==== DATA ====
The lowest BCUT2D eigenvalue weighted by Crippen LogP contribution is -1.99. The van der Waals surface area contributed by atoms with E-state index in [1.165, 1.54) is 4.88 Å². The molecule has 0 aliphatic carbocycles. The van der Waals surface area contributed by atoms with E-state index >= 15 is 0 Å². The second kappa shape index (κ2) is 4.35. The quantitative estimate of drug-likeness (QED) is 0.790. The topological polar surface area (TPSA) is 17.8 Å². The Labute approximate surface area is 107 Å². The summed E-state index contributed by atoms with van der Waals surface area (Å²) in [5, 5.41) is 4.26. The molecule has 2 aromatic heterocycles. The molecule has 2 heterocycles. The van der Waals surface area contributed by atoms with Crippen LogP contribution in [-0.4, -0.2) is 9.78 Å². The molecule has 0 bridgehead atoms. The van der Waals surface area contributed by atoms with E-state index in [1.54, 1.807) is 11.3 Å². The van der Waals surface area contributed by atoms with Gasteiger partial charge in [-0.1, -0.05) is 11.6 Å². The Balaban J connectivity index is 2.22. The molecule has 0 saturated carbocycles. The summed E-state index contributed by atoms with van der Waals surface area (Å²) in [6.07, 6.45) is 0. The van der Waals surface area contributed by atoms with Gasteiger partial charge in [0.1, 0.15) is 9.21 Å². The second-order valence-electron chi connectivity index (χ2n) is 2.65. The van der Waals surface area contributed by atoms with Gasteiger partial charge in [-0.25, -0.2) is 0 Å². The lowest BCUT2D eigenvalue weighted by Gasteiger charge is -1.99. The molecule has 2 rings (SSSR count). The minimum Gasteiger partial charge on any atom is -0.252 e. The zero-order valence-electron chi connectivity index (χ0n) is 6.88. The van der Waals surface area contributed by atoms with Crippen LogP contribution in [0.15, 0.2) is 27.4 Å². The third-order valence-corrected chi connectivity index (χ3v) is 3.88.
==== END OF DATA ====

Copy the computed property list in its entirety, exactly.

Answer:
The lowest BCUT2D eigenvalue weighted by Crippen LogP contribution is -1.99. The van der Waals surface area contributed by atoms with E-state index in [1.165, 1.54) is 4.88 Å². The molecule has 0 aliphatic carbocycles. The van der Waals surface area contributed by atoms with E-state index >= 15 is 0 Å². The second kappa shape index (κ2) is 4.35. The quantitative estimate of drug-likeness (QED) is 0.790. The topological polar surface area (TPSA) is 17.8 Å². The Labute approximate surface area is 107 Å². The summed E-state index contributed by atoms with van der Waals surface area (Å²) in [5, 5.41) is 4.26. The molecule has 2 aromatic heterocycles. The molecule has 2 heterocycles. The van der Waals surface area contributed by atoms with Crippen LogP contribution in [-0.4, -0.2) is 9.78 Å². The molecule has 0 bridgehead atoms. The van der Waals surface area contributed by atoms with E-state index in [1.54, 1.807) is 11.3 Å². The van der Waals surface area contributed by atoms with Gasteiger partial charge in [-0.1, -0.05) is 11.6 Å². The Balaban J connectivity index is 2.22. The molecule has 0 saturated carbocycles. The summed E-state index contributed by atoms with van der Waals surface area (Å²) in [6.07, 6.45) is 0. The van der Waals surface area contributed by atoms with Gasteiger partial charge in [0.1, 0.15) is 9.21 Å². The second-order valence-electron chi connectivity index (χ2n) is 2.65. The van der Waals surface area contributed by atoms with Gasteiger partial charge in [-0.25, -0.2) is 0 Å². The lowest BCUT2D eigenvalue weighted by Gasteiger charge is -1.99. The molecule has 2 rings (SSSR count). The minimum Gasteiger partial charge on any atom is -0.252 e. The zero-order valence-electron chi connectivity index (χ0n) is 6.88. The van der Waals surface area contributed by atoms with Crippen LogP contribution in [0.15, 0.2) is 27.4 Å². The third-order valence-corrected chi connectivity index (χ3v) is 3.88.